Settlement Agreement, all claims relating to unpaid wages, overtime, any violation of any state
minimum wage or tips statute (except to the extent any such claim may arise apart from the
existence of a joint employment or employment relationship), retaliatory discharge, and any
other claim, based in state or federal common law or statute, that requires the existence of an
employment, joint employment, or quasi-employment relationship will be dismissed with
prejudice as to U.S. Airways ... . For the avoidance of doubt, with respect to all state law claims,
this Release of Claims applies to all Skycaps who do not exercise their rights to opt out of the
Settlement Agreement, and, with respect to federal FLSA claims, this Release applies to all
Skycaps who submit claims to opt in and participate in the settlement.
Mitchell did not involve any claims under the Pennsylvania Minimum Wage Act.
US Airways now argues here that (1) the Plaintiffs in this Pennsylvania case were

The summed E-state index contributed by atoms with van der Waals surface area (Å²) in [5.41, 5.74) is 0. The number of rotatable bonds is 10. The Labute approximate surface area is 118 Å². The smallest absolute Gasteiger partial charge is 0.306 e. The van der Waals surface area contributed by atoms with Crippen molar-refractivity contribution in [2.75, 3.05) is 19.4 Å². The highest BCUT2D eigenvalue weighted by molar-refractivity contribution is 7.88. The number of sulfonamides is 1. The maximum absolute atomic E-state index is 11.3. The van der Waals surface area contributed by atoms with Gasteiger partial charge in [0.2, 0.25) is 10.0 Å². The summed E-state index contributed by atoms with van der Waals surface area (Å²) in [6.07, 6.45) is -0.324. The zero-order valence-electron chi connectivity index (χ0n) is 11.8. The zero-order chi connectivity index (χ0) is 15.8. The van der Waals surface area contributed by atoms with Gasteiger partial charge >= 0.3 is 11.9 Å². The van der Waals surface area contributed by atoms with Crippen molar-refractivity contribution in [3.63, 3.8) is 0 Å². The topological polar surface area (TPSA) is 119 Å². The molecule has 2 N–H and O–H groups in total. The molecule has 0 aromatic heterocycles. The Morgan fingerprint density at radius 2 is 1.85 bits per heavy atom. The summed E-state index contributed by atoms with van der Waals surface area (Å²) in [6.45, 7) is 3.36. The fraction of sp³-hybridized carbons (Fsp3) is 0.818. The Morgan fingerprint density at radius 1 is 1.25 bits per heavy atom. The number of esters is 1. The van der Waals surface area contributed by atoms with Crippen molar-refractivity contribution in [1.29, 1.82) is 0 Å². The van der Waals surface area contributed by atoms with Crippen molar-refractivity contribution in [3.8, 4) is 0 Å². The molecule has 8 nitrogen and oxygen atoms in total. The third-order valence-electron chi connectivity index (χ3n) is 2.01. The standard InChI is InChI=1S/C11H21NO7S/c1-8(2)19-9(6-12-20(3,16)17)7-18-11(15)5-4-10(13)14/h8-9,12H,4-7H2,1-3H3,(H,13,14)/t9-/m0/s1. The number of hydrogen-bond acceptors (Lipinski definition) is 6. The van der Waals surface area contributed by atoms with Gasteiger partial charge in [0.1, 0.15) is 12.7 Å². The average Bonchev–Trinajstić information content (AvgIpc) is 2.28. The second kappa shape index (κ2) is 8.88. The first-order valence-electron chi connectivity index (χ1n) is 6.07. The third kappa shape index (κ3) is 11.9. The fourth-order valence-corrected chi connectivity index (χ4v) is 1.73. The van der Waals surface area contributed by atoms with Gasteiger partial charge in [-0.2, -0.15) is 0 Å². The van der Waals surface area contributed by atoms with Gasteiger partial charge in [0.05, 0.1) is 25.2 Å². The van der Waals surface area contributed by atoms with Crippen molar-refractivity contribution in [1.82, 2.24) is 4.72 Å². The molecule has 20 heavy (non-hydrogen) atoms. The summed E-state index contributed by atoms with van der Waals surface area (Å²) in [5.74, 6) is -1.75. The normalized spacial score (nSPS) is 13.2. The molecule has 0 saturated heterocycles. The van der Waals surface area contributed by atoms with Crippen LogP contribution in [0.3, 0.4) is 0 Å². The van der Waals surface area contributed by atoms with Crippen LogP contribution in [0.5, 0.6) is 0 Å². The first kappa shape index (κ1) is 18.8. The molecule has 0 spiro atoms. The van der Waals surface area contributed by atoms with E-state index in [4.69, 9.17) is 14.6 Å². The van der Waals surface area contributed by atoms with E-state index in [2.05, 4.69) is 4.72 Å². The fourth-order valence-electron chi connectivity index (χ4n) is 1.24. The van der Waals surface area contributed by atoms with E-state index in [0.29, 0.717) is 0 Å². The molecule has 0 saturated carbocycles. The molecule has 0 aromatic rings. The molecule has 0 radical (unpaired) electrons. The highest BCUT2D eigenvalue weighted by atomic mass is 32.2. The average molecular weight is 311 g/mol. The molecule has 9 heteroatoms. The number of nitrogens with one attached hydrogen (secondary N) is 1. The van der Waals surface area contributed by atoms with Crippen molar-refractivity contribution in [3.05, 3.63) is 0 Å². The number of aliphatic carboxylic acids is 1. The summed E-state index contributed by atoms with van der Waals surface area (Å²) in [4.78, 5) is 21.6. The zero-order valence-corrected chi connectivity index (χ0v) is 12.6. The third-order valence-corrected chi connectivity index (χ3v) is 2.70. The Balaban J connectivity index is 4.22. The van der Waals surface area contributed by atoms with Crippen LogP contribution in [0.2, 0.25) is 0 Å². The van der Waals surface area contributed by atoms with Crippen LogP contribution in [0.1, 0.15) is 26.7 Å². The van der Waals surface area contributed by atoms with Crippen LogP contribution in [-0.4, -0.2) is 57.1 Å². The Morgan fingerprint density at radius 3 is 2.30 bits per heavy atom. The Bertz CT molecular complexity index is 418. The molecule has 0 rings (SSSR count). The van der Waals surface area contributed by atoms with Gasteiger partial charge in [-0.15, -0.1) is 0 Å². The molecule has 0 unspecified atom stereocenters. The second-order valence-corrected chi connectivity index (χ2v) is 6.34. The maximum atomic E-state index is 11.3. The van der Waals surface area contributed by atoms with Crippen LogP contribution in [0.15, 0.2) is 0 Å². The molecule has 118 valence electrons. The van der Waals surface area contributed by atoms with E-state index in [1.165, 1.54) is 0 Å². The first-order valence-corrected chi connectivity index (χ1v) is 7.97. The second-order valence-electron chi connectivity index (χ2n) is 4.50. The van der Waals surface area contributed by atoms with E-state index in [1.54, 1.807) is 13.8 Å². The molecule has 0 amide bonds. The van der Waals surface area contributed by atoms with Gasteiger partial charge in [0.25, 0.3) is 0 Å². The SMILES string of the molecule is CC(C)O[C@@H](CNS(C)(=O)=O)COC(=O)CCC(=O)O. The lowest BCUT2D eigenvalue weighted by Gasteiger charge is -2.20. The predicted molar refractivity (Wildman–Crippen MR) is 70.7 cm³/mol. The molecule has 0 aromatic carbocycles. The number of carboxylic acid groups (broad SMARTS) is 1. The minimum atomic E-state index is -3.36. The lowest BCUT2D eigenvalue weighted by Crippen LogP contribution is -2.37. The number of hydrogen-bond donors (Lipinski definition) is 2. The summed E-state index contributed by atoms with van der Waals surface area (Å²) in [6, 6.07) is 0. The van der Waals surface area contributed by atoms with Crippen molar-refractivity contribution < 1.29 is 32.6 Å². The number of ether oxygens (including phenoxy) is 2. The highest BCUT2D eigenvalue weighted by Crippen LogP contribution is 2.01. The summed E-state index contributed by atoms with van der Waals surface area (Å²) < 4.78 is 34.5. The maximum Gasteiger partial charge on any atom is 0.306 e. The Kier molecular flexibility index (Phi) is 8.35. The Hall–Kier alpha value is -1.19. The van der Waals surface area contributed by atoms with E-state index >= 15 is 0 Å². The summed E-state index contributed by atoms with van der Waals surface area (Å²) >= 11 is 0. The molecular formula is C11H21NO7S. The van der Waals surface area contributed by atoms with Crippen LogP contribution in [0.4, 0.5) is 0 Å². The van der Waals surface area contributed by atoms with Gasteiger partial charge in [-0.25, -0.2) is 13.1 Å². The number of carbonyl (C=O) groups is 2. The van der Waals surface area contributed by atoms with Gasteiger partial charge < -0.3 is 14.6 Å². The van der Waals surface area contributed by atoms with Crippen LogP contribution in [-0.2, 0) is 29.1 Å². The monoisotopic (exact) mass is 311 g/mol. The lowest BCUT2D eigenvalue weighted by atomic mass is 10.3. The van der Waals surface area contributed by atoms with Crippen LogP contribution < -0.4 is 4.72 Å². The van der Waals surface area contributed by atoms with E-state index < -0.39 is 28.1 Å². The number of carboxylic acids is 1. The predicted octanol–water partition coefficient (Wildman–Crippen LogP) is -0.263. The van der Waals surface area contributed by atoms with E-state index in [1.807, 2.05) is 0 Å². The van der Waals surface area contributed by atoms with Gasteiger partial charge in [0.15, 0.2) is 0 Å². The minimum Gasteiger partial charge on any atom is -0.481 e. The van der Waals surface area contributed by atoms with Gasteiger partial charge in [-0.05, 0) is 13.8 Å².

members of the settlement class in Mitchell; and therefore (2) any Plaintiff who failed to opt out
of the Mitchell Settlement Agreement is now bound by its terms – and in particular, by its
explicit release of all claims relating to unpaid wages or overtime, or under “any state minimum
wage or tips statute.”4 To the extent that none of the Plaintiffs here opted out of the Settlement
Agreement, this language would apply to, and thus bar, their PMWA claims in this case.5
The Plaintiffs have responded by attacking the Settlement Agreement collaterally, arguing
that (1) the notice provided to class members in Mitchell was misleading, and thus violated their
right to due process; and (2) the representative plaintiffs in Mitchell lacked standing to bring